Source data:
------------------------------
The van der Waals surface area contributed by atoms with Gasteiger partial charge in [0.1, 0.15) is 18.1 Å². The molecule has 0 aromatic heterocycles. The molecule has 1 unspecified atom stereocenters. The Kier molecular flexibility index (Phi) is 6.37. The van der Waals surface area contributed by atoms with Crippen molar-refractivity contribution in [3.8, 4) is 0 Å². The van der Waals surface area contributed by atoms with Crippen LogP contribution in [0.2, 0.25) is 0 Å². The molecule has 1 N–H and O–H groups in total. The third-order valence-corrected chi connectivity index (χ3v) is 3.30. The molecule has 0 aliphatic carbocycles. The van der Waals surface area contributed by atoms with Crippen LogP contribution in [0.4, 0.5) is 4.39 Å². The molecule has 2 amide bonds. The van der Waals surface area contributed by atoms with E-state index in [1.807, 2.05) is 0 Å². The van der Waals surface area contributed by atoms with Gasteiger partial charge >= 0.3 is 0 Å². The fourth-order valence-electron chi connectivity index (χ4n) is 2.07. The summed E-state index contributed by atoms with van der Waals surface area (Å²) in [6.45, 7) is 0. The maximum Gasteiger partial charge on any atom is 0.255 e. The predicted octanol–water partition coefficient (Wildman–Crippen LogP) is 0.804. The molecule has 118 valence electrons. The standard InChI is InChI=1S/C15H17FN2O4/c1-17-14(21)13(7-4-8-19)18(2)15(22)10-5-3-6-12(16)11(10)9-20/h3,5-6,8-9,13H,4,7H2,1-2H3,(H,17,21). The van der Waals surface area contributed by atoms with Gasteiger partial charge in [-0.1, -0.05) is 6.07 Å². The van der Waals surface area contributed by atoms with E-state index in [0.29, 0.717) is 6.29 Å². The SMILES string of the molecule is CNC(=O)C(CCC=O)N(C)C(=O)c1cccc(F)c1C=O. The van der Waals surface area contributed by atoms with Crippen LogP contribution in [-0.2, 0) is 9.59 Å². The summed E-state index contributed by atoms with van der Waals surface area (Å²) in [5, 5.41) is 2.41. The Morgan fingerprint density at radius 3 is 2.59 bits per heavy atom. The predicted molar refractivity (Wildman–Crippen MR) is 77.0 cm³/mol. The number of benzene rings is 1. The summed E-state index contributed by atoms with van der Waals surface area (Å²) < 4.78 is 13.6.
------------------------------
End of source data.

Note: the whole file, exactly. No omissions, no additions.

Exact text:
The van der Waals surface area contributed by atoms with Gasteiger partial charge in [0.1, 0.15) is 18.1 Å². The molecule has 0 aromatic heterocycles. The molecule has 1 unspecified atom stereocenters. The Kier molecular flexibility index (Phi) is 6.37. The van der Waals surface area contributed by atoms with Crippen molar-refractivity contribution in [3.8, 4) is 0 Å². The van der Waals surface area contributed by atoms with Crippen LogP contribution in [0.2, 0.25) is 0 Å². The molecule has 1 N–H and O–H groups in total. The third-order valence-corrected chi connectivity index (χ3v) is 3.30. The molecule has 0 aliphatic carbocycles. The van der Waals surface area contributed by atoms with Crippen LogP contribution in [0.4, 0.5) is 4.39 Å². The molecule has 2 amide bonds. The van der Waals surface area contributed by atoms with E-state index in [1.807, 2.05) is 0 Å². The van der Waals surface area contributed by atoms with Gasteiger partial charge >= 0.3 is 0 Å². The fourth-order valence-electron chi connectivity index (χ4n) is 2.07. The summed E-state index contributed by atoms with van der Waals surface area (Å²) in [6.45, 7) is 0. The maximum Gasteiger partial charge on any atom is 0.255 e. The predicted octanol–water partition coefficient (Wildman–Crippen LogP) is 0.804. The molecule has 118 valence electrons. The standard InChI is InChI=1S/C15H17FN2O4/c1-17-14(21)13(7-4-8-19)18(2)15(22)10-5-3-6-12(16)11(10)9-20/h3,5-6,8-9,13H,4,7H2,1-2H3,(H,17,21). The van der Waals surface area contributed by atoms with Gasteiger partial charge in [-0.1, -0.05) is 6.07 Å². The van der Waals surface area contributed by atoms with E-state index in [0.29, 0.717) is 6.29 Å². The SMILES string of the molecule is CNC(=O)C(CCC=O)N(C)C(=O)c1cccc(F)c1C=O. The van der Waals surface area contributed by atoms with Crippen LogP contribution in [-0.2, 0) is 9.59 Å². The summed E-state index contributed by atoms with van der Waals surface area (Å²) in [5, 5.41) is 2.41. The Morgan fingerprint density at radius 3 is 2.59 bits per heavy atom. The predicted molar refractivity (Wildman–Crippen MR) is 77.0 cm³/mol. The number of benzene rings is 1. The summed E-state index contributed by atoms with van der Waals surface area (Å²) < 4.78 is 13.6.